In a perfect world, Mike Adair would have plenty of time to join the Occupy Wall Street protests. But in this world, the Eagan resident’s time is occupied by the demands of his small business, his master’s degree program and his four children. “That stuff covers 99 percent of my time,” Adair said.
Instead of trying to bring working Minnesotans like Adair to the Occupy movement, a new campaign spearheaded by Working America is trying to bring the Occupy movement to people like Adair.
Chase Brandau, an organizer with the “9 Demands of the 99 Percent” campaign, said Occupy’s central message of growing income inequality resonates with members of Working America, an organization that gives a voice to workers who do not have a union on the job.
“We saw a need to get the message of Occupy – the demands of the 99 percent – out of the singular location downtown Minneapolis, and to expand the message to other areas in the state and the suburbs, in particular,” he said. “A huge amount of people aren’t able to go downtown and pitch a tent or go to the rallies.
“There’s a lot more support for this, and that’s what we want to show.”
To that end, Brandau and Working America member Sue Evarts of Eagan spent a cold Saturday in January criss-crossing the city streets of Burnsville and Eagan, visiting members like Adair and dropping off lawn signs that read, “I may not be marching on Wall Street … but I stand with the 99%.”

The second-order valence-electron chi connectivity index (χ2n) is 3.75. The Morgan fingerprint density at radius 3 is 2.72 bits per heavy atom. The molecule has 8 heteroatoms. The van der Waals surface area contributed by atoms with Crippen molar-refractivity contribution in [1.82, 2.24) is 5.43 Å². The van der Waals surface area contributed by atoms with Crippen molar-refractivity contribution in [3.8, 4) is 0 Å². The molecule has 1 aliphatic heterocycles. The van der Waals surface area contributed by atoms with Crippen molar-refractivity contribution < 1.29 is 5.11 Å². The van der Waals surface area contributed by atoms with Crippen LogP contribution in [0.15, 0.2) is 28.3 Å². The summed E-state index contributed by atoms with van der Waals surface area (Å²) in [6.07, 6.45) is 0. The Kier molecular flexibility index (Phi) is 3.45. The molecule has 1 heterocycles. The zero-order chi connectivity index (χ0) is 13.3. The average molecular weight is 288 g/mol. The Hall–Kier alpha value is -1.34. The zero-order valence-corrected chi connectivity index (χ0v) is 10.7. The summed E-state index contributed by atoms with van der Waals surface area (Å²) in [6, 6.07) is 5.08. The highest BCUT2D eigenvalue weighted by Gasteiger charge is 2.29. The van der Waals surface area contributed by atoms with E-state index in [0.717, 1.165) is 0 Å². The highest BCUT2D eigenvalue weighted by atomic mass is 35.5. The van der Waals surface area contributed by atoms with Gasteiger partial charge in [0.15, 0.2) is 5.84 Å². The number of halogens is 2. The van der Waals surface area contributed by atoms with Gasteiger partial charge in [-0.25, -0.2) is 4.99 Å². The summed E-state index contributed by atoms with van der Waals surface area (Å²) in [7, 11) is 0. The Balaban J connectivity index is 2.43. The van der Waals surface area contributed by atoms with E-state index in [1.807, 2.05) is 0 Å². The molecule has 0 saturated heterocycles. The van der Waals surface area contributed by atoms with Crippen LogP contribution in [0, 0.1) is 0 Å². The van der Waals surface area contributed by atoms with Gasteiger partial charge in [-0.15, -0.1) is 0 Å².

Evarts, an out-of-work biology professor, said she volunteered to help distribute the signs because she wants her suburban neighbors to know the Occupy movement has broad support – that it can’t be dismissed as a group of complainers who “need to take a shower and get a job,” she said.
Brandau and Evarts’ first stop was the home of Lloyd Hansen, who eagerly accepted a yard sign. (Hansen will have to display it in his window for now, though, until his yard thaws.)
“Wall Street is a great danger to the country,” Hansen said. “The message the bankers are giving is they don’t think about anybody else. There is a crisis of greed in this country.”
Brandau and other Working America organizers are hearing more and more Minnesotans identify greed as the root of the country’s economic troubles – a credit, he says, to the success of the Occupy movement.
“The awareness this year versus last year about income disparity in this country is amazing,” Brandau said. “We really see that reflected in our organizing efforts and in our conversations with our members. People know something is broken in our system, that things are not set up in a fair way.”
At the last stop on Brandau and Evarts’ route, Adair put the yard sign in a window where it would be sure to catch the eye of his “Tea Party conservative” neighbor.
“In today’s polarized environment, it’s important to show solidarity with people who are unemployed, under-employed and underpaid,” Adair said. “That’s why I support the Occupy Wall Street movement.”